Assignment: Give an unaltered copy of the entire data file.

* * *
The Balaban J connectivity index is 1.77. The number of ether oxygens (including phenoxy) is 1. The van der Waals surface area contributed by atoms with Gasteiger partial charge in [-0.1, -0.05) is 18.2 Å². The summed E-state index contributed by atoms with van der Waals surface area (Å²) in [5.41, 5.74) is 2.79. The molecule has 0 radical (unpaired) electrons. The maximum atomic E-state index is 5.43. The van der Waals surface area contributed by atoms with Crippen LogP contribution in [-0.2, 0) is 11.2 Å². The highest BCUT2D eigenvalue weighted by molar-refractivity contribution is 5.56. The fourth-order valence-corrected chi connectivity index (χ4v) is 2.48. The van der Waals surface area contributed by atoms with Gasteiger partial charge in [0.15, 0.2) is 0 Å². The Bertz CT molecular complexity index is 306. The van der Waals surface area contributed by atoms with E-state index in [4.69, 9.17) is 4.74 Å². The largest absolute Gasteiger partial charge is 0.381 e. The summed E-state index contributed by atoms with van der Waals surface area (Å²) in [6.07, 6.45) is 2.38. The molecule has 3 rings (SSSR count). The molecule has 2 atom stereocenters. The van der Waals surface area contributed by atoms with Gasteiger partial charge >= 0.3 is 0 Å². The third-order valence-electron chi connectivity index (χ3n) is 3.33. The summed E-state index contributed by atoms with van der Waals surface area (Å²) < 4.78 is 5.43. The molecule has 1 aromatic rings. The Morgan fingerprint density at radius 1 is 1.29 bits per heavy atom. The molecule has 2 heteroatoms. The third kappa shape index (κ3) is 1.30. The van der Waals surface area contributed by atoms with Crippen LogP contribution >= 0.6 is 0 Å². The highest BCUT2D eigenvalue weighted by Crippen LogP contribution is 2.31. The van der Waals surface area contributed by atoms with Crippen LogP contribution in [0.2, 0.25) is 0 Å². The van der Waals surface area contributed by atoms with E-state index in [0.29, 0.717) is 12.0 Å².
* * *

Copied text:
The Balaban J connectivity index is 1.77. The number of ether oxygens (including phenoxy) is 1. The van der Waals surface area contributed by atoms with Gasteiger partial charge in [-0.1, -0.05) is 18.2 Å². The summed E-state index contributed by atoms with van der Waals surface area (Å²) in [5.41, 5.74) is 2.79. The molecule has 0 radical (unpaired) electrons. The maximum atomic E-state index is 5.43. The van der Waals surface area contributed by atoms with Crippen LogP contribution in [-0.2, 0) is 11.2 Å². The highest BCUT2D eigenvalue weighted by molar-refractivity contribution is 5.56. The fourth-order valence-corrected chi connectivity index (χ4v) is 2.48. The van der Waals surface area contributed by atoms with Gasteiger partial charge in [0.15, 0.2) is 0 Å². The Bertz CT molecular complexity index is 306. The van der Waals surface area contributed by atoms with E-state index in [4.69, 9.17) is 4.74 Å². The largest absolute Gasteiger partial charge is 0.381 e. The summed E-state index contributed by atoms with van der Waals surface area (Å²) in [6.07, 6.45) is 2.38. The molecule has 3 rings (SSSR count). The molecule has 2 atom stereocenters. The van der Waals surface area contributed by atoms with Gasteiger partial charge >= 0.3 is 0 Å². The third-order valence-electron chi connectivity index (χ3n) is 3.33. The summed E-state index contributed by atoms with van der Waals surface area (Å²) < 4.78 is 5.43. The molecule has 1 aromatic rings. The Morgan fingerprint density at radius 1 is 1.29 bits per heavy atom. The molecule has 2 heteroatoms. The third kappa shape index (κ3) is 1.30. The van der Waals surface area contributed by atoms with Crippen LogP contribution >= 0.6 is 0 Å². The highest BCUT2D eigenvalue weighted by Crippen LogP contribution is 2.31. The van der Waals surface area contributed by atoms with Crippen LogP contribution in [0.2, 0.25) is 0 Å². The van der Waals surface area contributed by atoms with E-state index in [0.29, 0.717) is 12.0 Å².